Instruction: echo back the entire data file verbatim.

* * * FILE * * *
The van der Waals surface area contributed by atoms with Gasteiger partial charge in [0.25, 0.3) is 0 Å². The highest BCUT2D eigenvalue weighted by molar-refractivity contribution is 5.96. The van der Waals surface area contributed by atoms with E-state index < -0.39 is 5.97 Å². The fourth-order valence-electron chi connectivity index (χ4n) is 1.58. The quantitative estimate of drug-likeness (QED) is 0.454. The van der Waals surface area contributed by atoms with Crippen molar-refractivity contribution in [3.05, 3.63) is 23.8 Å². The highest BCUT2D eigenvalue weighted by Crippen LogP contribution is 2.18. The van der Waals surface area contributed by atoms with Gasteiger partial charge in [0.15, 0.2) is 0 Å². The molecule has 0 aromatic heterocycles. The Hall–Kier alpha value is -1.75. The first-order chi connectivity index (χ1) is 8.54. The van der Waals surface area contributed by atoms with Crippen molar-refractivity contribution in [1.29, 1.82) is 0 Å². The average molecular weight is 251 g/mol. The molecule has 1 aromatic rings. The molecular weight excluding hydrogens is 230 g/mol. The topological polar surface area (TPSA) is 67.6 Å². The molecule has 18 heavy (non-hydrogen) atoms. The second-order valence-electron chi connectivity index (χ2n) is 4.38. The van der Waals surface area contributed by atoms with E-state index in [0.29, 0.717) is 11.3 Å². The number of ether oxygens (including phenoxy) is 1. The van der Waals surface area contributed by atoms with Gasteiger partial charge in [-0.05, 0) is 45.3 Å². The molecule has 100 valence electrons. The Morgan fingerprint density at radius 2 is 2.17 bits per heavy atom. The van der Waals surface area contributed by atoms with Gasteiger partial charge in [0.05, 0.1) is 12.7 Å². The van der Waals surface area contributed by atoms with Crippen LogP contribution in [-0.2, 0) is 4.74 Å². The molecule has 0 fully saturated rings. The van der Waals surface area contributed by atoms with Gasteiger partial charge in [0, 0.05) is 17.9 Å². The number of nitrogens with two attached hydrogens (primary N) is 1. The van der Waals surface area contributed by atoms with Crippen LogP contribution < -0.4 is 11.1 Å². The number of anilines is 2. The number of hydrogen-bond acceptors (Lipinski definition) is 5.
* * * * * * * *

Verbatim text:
The van der Waals surface area contributed by atoms with Gasteiger partial charge in [0.25, 0.3) is 0 Å². The highest BCUT2D eigenvalue weighted by molar-refractivity contribution is 5.96. The van der Waals surface area contributed by atoms with E-state index < -0.39 is 5.97 Å². The fourth-order valence-electron chi connectivity index (χ4n) is 1.58. The quantitative estimate of drug-likeness (QED) is 0.454. The van der Waals surface area contributed by atoms with Crippen molar-refractivity contribution in [3.05, 3.63) is 23.8 Å². The highest BCUT2D eigenvalue weighted by Crippen LogP contribution is 2.18. The van der Waals surface area contributed by atoms with Gasteiger partial charge in [0.15, 0.2) is 0 Å². The molecule has 0 aromatic heterocycles. The Hall–Kier alpha value is -1.75. The first-order chi connectivity index (χ1) is 8.54. The van der Waals surface area contributed by atoms with Crippen molar-refractivity contribution in [1.29, 1.82) is 0 Å². The average molecular weight is 251 g/mol. The molecule has 1 aromatic rings. The molecular weight excluding hydrogens is 230 g/mol. The topological polar surface area (TPSA) is 67.6 Å². The molecule has 18 heavy (non-hydrogen) atoms. The second-order valence-electron chi connectivity index (χ2n) is 4.38. The van der Waals surface area contributed by atoms with E-state index in [0.29, 0.717) is 11.3 Å². The number of ether oxygens (including phenoxy) is 1. The van der Waals surface area contributed by atoms with Gasteiger partial charge in [-0.05, 0) is 45.3 Å². The molecule has 100 valence electrons. The Morgan fingerprint density at radius 2 is 2.17 bits per heavy atom. The van der Waals surface area contributed by atoms with Gasteiger partial charge in [0.05, 0.1) is 12.7 Å². The van der Waals surface area contributed by atoms with Crippen LogP contribution in [-0.2, 0) is 4.74 Å². The molecule has 0 fully saturated rings. The van der Waals surface area contributed by atoms with Gasteiger partial charge in [0, 0.05) is 17.9 Å². The number of nitrogens with two attached hydrogens (primary N) is 1. The van der Waals surface area contributed by atoms with Crippen LogP contribution < -0.4 is 11.1 Å². The number of anilines is 2. The number of hydrogen-bond acceptors (Lipinski definition) is 5.